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Less homage to Star Wars than it is a pastiche of that cultural juggernaut, a strong sense of déjà vu hangs over Zack Snyder’s Rebel Moon. Unfortunately, in plainly appealing to the memory of its vastly superior inspiration so many times, it inadvertently reminds viewers of how much better its muse is. There are far too many direct copycat scenes here for Rebel Moon to craft anything like an identity of its own, but its derivativeness might be forgivable were it not so self-consciously, humorlessly straining for epicness.

Rebel Moon rises with narration from Anthony Hopkins and an operatic score — a promise of grandness it never lives up to. At two-hours-plus, this dreadnought announces its lofty ambitions for future franchise status at every turn, but never once earns it: the dialogue is creakingly expository and the acting is spotty, ultimately making it feel like the film has lazily assumed it's already secured all the interest it needs to justify a potential two further sequels and a galaxy of tie-in media. Though there are bright spots that suggest an actual movie lurks somewhere deep within its 134 minutes, Rebel Moon instead feels like a laborious couple of hours of scene-setting that arrogantly banks on you returning for more, despite doing little to deserve any more of your time.

Genre: Action, Adventure, Fantasy, Science Fiction

Actor: Adam J. Smith, Alexander Ward, Alfonso Herrera, Anthony Hopkins, Bae Doona, Ben Geurens, Bonnie Morgan, Brandon Auret, Caden Dragomer, Carolyne Chen, Cary Elwes, Charlie Hunnam, Charlotte Maggi, Christine Kellogg-Darrin, Christopher Matthew Cook, Cleopatra Coleman, Colby Lemmo, Corey Stoll, Danielle Burgio, Derek Mears, Djimon Hounsou, Dominic Burgess, Douglas Tait, Dustin Ceithamer, E. Duffy, Ed Skrein, Fra Fee, Francis Ngannou, Greg Kriek, Ingvar E. Sigurðsson, Isabella Brenza, James William O'Halloran, Jena Malone, Josefine Lindegaard, Kayden Alexander Koshelev, Kingston Foster, Mark Steger, Matt Nolan, Michael James Bell, Michiel Huisman, Napoleon Ryan, Patrick Luwis, Ray Fisher, Ray Porter, Rhian Rees, Richard Cetrone, Robbie Jarvis, Rory Gibson, Samantha Win, Scott Subiono, Simon Potter, Sisse Marie, Sky Yang, Sofia Boutella, Staz Nair, Stuart Martin, Tony Amendola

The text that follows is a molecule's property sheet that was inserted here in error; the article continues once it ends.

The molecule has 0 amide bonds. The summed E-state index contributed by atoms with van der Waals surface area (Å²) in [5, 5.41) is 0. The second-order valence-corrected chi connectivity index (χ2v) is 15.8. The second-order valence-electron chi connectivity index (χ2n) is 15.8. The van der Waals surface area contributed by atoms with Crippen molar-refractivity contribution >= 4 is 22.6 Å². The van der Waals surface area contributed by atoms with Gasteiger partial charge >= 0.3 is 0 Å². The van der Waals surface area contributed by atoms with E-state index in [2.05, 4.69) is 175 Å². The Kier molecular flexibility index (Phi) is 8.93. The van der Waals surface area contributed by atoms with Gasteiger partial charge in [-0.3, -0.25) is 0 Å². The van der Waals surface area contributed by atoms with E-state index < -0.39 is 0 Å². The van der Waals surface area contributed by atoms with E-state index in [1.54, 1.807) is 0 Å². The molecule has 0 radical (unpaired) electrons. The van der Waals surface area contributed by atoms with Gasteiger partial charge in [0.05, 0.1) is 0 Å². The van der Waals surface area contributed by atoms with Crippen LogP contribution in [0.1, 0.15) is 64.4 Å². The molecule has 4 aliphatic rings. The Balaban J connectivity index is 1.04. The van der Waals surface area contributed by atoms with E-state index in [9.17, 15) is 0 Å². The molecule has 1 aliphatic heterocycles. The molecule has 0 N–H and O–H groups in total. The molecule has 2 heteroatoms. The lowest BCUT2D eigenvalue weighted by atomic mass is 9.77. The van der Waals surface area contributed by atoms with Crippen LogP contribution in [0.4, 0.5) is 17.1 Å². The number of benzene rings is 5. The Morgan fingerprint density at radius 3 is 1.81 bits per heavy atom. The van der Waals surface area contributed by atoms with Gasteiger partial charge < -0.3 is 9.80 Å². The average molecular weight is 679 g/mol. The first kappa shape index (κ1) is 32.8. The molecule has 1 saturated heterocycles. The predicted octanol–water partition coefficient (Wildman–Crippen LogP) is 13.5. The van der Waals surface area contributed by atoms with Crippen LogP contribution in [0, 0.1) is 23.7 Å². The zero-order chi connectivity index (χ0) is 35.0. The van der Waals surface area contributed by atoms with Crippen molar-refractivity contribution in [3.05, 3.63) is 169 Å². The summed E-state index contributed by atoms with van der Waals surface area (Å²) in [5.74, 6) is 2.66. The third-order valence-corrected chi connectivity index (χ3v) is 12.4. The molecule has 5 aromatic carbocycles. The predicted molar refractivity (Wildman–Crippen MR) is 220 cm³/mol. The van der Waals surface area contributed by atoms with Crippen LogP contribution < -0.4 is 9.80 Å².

Director: Zack Snyder

Rating: PG-13

Yet another drama designed to be emotional without actually doing the heavy lifting to get us invested, Prisoner's Daughter takes the easy way out at every turn, mistaking its use of capital-I Issues and dramatic plot points for substantial writing. This doesn't mean that the film itself isn't still watchable and competently performed (by a typically strong Brian Cox, but especially by Kate Beckinsale); it just fails to make a statement about any of its disparate parts mashed together. At the end of the day, it feels as if the film doesn't have enough faith in the already complex and difficult relationship at its center, so it attempts to dress it up with prison, cancer, drug addicts, and epilepsy—which only cheapens what's already there.

Genre: Drama, Mystery, Thriller

Actor: Brian Cox, Christopher Convery, Chuti Tiu, Cinthia Moura, Ernie Hudson, Jon Huertas, Kate Beckinsale, Mark Kubr, Mark Oliver Everett, Tyson Ritter, Yonel Dorelis

Director: Catherine Hardwicke

Rating: R

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Sometimes, after a demanding work week, you want to watch a low-stakes, enjoyable movie with just enough plot to enjoy. Heist comedy Lift tries to be that film, with Kevin Hart as a smooth criminal who steals art in order to keep art from undeserving owners and improve the artist’s revenue from their work. It’s an interesting twist to the Robin Hood stereotype, one that could have hinted at concerns of screen artists last year when its release date was originally scheduled for. That being said, the film throws this idea away when Kevin Hart and his team are now forced to participate in a risky heist due to the Interpol. The events that play out amount to a fairly generic caper, but there are far better heist films to spend your weekend watching, with far better plots and stunts.